The RBI’s Nayak panel goes beyond its mandate to recommend a dismantling of government stakes in banks.
In some sense the recently released report of the Reserve Bank of India’s (RBI) Committee to review governance of boards of banks in India, chaired by P J Nayak, completes the third arm of the triangle of the new policy framework of the RBI under Governor Raghuram Rajan, the other two being the Urjit Patel Committee report which advocated inflation targeting and that of the Nachiket Mor Committee which addressed financial inclusion. These three reports together constitute the broad contours of a grand new “monetary-banking-financial inclusion policy” configuration of the RBI. The terms of reference of the Nayak Committee which was constituted by the RBI in January 2014 included a review of the regulatory compliance requirements of the boards of banks, the working of these boards, regulatory guidelines on bank ownership/concentration, and an examination of board compensation guidelines. The report of the committee starts with an observation that the Government of India really has two options if it wants to strengthen the banking sector: (a) privatise the public sector banks (PSBs); or (b) design a radically new governance structure for the PSBs that would ensure their ability to compete successfully. While explicitly endorsing the second option, the committee implicitly advocates privatisation through a roundabout route. It identifies the key constraints of the PSBs as (a) dual regulation (by the finance ministry, and the RBI); (b) the manner of appointment of directors to boards; (c) the short average tenures of top management; (d) relatively low levels of compensation; (e) external vigilance enforcement; and (f) applicability of the Right to Information (RTI) Act.
The committee which had one representative from a PSB (a retired official) and one from the Securities and Exchange Board of India was dominated by financial market participants and specialists. It is, therefore, no wonder that its report oozes with the sentiment of financial market fundamentalism. Surprisingly, there was no representative from the Ministry of Finance, banking trade unions and investor groups. Furthermore, it is intriguing that an RBI committee report can begin with the sentence, “The financial position of public sector banks is fragile, partly masked by regulatory forbearance.” Such a statement from a RBI-appointed committee is extremely irresponsible. Since most of the PSBs are also listed in the stock market, this statement is enough to cause a run on PSBs. Contrast this to the RBI’s Report on Trend and Progress of Banking in India, 2012-13, which as recently as November 2013 went on to comment, “…overall the comfortable capital base still lends resilience to the Indian banking sector.” What happened between November 2013 and May 2014 that the assessment of the Indian banking sector had to change so drastically? Or, is it an insinuation of the Nayak Committee that RBI has been camouflaging banking data so that the true nature of the Indian public sector banking system is not known transparently to the nation?
The Nayak Committee prescribes a number of recommendations, of which a few deserve special mention. A major recommendation is the proposal to set up a bank investment company (BIC) in the nature of a sovereign wealth fund that would hold equity stakes in banks, equity that is presently with the government. What would be the nature of this BIC? Will it be like Temasek Corporation of Singapore? Interestingly, the committee sees the Central Vigilance Commission (CVC) and the RTI Act as two major constraints affecting the banking sector and calls for a dilution of the share of the BIC in the ownership of banks so that these banks lose their public sector character and come out of the purview of the RTI Act and CVC. There have been various arguments for diluting the government’s share in Indian PSBs – but to do so to avoid the jurisdiction of CVC and RTI is indeed ingenious!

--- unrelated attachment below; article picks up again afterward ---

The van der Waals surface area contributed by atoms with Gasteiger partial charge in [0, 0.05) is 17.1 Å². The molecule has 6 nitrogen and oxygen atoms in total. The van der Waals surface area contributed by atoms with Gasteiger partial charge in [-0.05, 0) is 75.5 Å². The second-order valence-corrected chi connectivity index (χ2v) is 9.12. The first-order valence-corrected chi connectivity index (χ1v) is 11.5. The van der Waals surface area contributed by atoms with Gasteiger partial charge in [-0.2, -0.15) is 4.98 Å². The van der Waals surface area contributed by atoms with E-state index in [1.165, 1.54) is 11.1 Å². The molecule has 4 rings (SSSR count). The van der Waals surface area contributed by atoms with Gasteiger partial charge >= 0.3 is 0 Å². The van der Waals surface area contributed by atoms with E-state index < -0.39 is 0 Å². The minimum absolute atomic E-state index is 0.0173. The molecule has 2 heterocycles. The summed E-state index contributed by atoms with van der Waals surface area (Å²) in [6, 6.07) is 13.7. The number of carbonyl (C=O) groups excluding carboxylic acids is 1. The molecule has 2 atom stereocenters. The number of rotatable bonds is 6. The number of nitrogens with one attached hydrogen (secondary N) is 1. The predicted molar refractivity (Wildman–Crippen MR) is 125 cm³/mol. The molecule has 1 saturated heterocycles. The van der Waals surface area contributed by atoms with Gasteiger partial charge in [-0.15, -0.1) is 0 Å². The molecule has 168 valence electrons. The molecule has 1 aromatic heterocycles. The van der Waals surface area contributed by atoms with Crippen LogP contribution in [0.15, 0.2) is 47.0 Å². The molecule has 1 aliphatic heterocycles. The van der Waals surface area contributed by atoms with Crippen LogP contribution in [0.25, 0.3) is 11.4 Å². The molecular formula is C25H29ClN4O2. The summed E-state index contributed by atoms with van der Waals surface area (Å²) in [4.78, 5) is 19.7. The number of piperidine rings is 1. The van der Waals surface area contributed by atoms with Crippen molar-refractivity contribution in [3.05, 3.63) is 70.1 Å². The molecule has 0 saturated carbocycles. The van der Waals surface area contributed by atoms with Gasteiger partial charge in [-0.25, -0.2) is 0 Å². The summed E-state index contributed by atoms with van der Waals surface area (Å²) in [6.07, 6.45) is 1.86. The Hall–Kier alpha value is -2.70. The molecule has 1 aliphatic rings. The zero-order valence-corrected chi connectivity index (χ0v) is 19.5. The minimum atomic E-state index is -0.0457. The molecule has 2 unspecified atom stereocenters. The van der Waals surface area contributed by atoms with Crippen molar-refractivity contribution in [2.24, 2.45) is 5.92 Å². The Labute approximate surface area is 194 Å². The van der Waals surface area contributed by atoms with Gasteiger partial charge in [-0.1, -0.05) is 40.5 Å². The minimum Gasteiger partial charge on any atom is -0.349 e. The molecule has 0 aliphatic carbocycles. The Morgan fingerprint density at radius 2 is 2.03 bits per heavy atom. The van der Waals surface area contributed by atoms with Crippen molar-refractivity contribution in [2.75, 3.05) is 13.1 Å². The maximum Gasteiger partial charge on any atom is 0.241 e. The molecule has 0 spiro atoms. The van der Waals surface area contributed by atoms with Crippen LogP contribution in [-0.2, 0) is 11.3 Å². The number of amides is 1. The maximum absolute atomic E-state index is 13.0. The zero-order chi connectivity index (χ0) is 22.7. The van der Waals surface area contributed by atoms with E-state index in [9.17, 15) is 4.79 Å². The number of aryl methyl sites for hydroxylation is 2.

Another recommendation of the Nayak Committee is to develop a specific category of investors in banks, Authorised Bank Investors (ABIs) who would comprise “pension funds, provident funds, long-only mutual funds, long-short hedge funds, exchange-traded funds and private equity funds (including sovereign wealth funds)” provided that these ABIs are diversified, discretionally managed and found to be “fit and proper”. This is the indirect road to privatisation that the committee has proposed and will expose Indian banking to the global forces of banking – a move that can be questioned in the aftermath of the global financial crisis.
There is no denying that one of the basic problems with our PSBs is undue influence of the government. The example of a leading PSB being arm-twisted to lend to a near-bankrupt airline company is fresh in our memory. The need of the hour, then, is to professionalise banking management that is also socially responsible, and to not necessarily allow the well-known predatory agents of capitalism like hedge funds to own our banks. After considering various indicators, the International Monetary Fund (IMF) in its Global Financial Stability Report of October 2012 came to this unusual (by IMF standards) conclusion that “Australia, Canada, India and Malaysia have a relatively low degree of exposure to international banking and also avoided the worst of the effects of the global financial crisis”. The Nayak Committee report seems to have missed this basic lesson of the global financial crisis and has fallen into the old trap of throwing the baby with the bathwater.
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